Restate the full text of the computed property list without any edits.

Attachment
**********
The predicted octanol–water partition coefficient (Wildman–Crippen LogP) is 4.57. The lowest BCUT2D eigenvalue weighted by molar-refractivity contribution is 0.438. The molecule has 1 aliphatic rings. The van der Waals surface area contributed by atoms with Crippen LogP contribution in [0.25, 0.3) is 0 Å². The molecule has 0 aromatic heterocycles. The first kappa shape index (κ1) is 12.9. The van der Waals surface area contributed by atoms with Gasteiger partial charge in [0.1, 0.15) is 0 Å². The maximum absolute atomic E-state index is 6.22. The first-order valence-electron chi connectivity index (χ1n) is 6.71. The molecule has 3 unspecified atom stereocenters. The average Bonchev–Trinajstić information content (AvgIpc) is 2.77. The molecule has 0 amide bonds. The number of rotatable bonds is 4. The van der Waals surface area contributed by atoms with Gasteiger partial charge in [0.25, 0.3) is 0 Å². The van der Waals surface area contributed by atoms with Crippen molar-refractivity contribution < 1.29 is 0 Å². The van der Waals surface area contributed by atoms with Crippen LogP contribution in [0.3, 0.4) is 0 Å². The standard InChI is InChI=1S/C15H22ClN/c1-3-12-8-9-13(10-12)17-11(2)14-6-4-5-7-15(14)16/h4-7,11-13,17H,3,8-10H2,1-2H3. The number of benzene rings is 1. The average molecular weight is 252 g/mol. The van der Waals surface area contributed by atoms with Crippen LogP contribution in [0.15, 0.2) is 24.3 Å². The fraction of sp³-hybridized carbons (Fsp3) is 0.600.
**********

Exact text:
The predicted octanol–water partition coefficient (Wildman–Crippen LogP) is 4.57. The lowest BCUT2D eigenvalue weighted by molar-refractivity contribution is 0.438. The molecule has 1 aliphatic rings. The van der Waals surface area contributed by atoms with Crippen LogP contribution in [0.25, 0.3) is 0 Å². The molecule has 0 aromatic heterocycles. The first kappa shape index (κ1) is 12.9. The van der Waals surface area contributed by atoms with Gasteiger partial charge in [0.1, 0.15) is 0 Å². The maximum absolute atomic E-state index is 6.22. The first-order valence-electron chi connectivity index (χ1n) is 6.71. The molecule has 3 unspecified atom stereocenters. The average Bonchev–Trinajstić information content (AvgIpc) is 2.77. The molecule has 0 amide bonds. The number of rotatable bonds is 4. The van der Waals surface area contributed by atoms with Gasteiger partial charge in [0.25, 0.3) is 0 Å². The van der Waals surface area contributed by atoms with Crippen molar-refractivity contribution < 1.29 is 0 Å². The van der Waals surface area contributed by atoms with Crippen LogP contribution in [0.3, 0.4) is 0 Å². The standard InChI is InChI=1S/C15H22ClN/c1-3-12-8-9-13(10-12)17-11(2)14-6-4-5-7-15(14)16/h4-7,11-13,17H,3,8-10H2,1-2H3. The number of benzene rings is 1. The average molecular weight is 252 g/mol. The van der Waals surface area contributed by atoms with Crippen LogP contribution in [0.15, 0.2) is 24.3 Å². The fraction of sp³-hybridized carbons (Fsp3) is 0.600.